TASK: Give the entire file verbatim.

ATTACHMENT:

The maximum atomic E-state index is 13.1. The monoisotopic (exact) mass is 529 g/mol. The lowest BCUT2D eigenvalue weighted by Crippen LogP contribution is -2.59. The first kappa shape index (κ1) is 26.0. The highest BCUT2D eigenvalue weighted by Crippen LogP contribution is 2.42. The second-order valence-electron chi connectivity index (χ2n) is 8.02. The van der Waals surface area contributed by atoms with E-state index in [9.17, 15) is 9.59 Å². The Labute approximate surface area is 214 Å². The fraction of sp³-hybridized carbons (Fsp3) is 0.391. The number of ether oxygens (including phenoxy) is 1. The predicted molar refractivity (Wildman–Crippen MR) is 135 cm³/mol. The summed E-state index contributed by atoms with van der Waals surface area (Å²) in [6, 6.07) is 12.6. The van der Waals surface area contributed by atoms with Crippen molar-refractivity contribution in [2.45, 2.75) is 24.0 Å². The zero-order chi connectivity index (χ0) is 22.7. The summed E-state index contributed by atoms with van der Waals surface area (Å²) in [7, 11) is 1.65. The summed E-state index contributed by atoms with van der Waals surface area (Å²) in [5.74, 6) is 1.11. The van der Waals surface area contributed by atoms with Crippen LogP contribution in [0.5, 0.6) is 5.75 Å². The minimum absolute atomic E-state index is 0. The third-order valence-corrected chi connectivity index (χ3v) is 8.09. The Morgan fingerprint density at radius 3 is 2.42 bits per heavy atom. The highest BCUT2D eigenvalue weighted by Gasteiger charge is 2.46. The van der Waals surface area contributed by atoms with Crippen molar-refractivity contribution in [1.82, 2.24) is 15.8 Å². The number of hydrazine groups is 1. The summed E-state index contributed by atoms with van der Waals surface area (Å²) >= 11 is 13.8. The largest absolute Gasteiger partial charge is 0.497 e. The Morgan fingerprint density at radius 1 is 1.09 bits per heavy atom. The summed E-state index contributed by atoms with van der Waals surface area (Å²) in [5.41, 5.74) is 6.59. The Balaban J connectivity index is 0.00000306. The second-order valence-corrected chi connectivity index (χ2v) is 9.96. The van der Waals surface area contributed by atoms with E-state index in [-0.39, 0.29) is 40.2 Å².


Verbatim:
The maximum atomic E-state index is 13.1. The monoisotopic (exact) mass is 529 g/mol. The lowest BCUT2D eigenvalue weighted by Crippen LogP contribution is -2.59. The first kappa shape index (κ1) is 26.0. The highest BCUT2D eigenvalue weighted by Crippen LogP contribution is 2.42. The second-order valence-electron chi connectivity index (χ2n) is 8.02. The van der Waals surface area contributed by atoms with E-state index in [9.17, 15) is 9.59 Å². The Labute approximate surface area is 214 Å². The fraction of sp³-hybridized carbons (Fsp3) is 0.391. The number of ether oxygens (including phenoxy) is 1. The predicted molar refractivity (Wildman–Crippen MR) is 135 cm³/mol. The summed E-state index contributed by atoms with van der Waals surface area (Å²) in [6, 6.07) is 12.6. The van der Waals surface area contributed by atoms with Crippen molar-refractivity contribution in [2.45, 2.75) is 24.0 Å². The zero-order chi connectivity index (χ0) is 22.7. The summed E-state index contributed by atoms with van der Waals surface area (Å²) in [7, 11) is 1.65. The summed E-state index contributed by atoms with van der Waals surface area (Å²) in [5.74, 6) is 1.11. The van der Waals surface area contributed by atoms with Crippen LogP contribution in [0.5, 0.6) is 5.75 Å². The minimum absolute atomic E-state index is 0. The third-order valence-corrected chi connectivity index (χ3v) is 8.09. The Morgan fingerprint density at radius 3 is 2.42 bits per heavy atom. The highest BCUT2D eigenvalue weighted by Gasteiger charge is 2.46. The van der Waals surface area contributed by atoms with Crippen molar-refractivity contribution in [1.82, 2.24) is 15.8 Å². The number of hydrazine groups is 1. The summed E-state index contributed by atoms with van der Waals surface area (Å²) >= 11 is 13.8. The largest absolute Gasteiger partial charge is 0.497 e. The Morgan fingerprint density at radius 1 is 1.09 bits per heavy atom. The summed E-state index contributed by atoms with van der Waals surface area (Å²) in [5.41, 5.74) is 6.59. The Balaban J connectivity index is 0.00000306. The second-order valence-corrected chi connectivity index (χ2v) is 9.96. The van der Waals surface area contributed by atoms with E-state index in [-0.39, 0.29) is 40.2 Å².